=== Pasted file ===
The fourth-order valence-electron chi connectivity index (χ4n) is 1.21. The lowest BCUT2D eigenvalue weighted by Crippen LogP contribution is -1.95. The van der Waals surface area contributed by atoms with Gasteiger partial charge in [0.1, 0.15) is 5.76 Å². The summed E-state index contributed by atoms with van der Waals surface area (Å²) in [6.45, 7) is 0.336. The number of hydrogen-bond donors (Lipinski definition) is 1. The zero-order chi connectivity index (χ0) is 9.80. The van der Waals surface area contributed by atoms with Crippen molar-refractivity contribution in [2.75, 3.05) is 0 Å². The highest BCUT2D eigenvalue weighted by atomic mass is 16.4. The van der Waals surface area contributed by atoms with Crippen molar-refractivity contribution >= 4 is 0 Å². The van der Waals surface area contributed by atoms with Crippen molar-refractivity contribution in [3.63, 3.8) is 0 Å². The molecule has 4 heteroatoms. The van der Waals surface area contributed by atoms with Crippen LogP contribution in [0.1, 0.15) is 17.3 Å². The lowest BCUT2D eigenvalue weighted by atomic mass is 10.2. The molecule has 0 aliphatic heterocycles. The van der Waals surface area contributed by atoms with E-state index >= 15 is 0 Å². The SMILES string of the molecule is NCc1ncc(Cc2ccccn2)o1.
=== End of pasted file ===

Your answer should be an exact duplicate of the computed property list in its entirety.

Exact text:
The fourth-order valence-electron chi connectivity index (χ4n) is 1.21. The lowest BCUT2D eigenvalue weighted by Crippen LogP contribution is -1.95. The van der Waals surface area contributed by atoms with Gasteiger partial charge in [0.1, 0.15) is 5.76 Å². The summed E-state index contributed by atoms with van der Waals surface area (Å²) in [6.45, 7) is 0.336. The number of hydrogen-bond donors (Lipinski definition) is 1. The zero-order chi connectivity index (χ0) is 9.80. The van der Waals surface area contributed by atoms with Crippen molar-refractivity contribution in [2.75, 3.05) is 0 Å². The highest BCUT2D eigenvalue weighted by atomic mass is 16.4. The van der Waals surface area contributed by atoms with Crippen molar-refractivity contribution >= 4 is 0 Å². The van der Waals surface area contributed by atoms with Crippen molar-refractivity contribution in [3.63, 3.8) is 0 Å². The molecule has 4 heteroatoms. The van der Waals surface area contributed by atoms with Crippen LogP contribution in [0.1, 0.15) is 17.3 Å². The lowest BCUT2D eigenvalue weighted by atomic mass is 10.2. The molecule has 0 aliphatic heterocycles. The van der Waals surface area contributed by atoms with E-state index >= 15 is 0 Å². The SMILES string of the molecule is NCc1ncc(Cc2ccccn2)o1.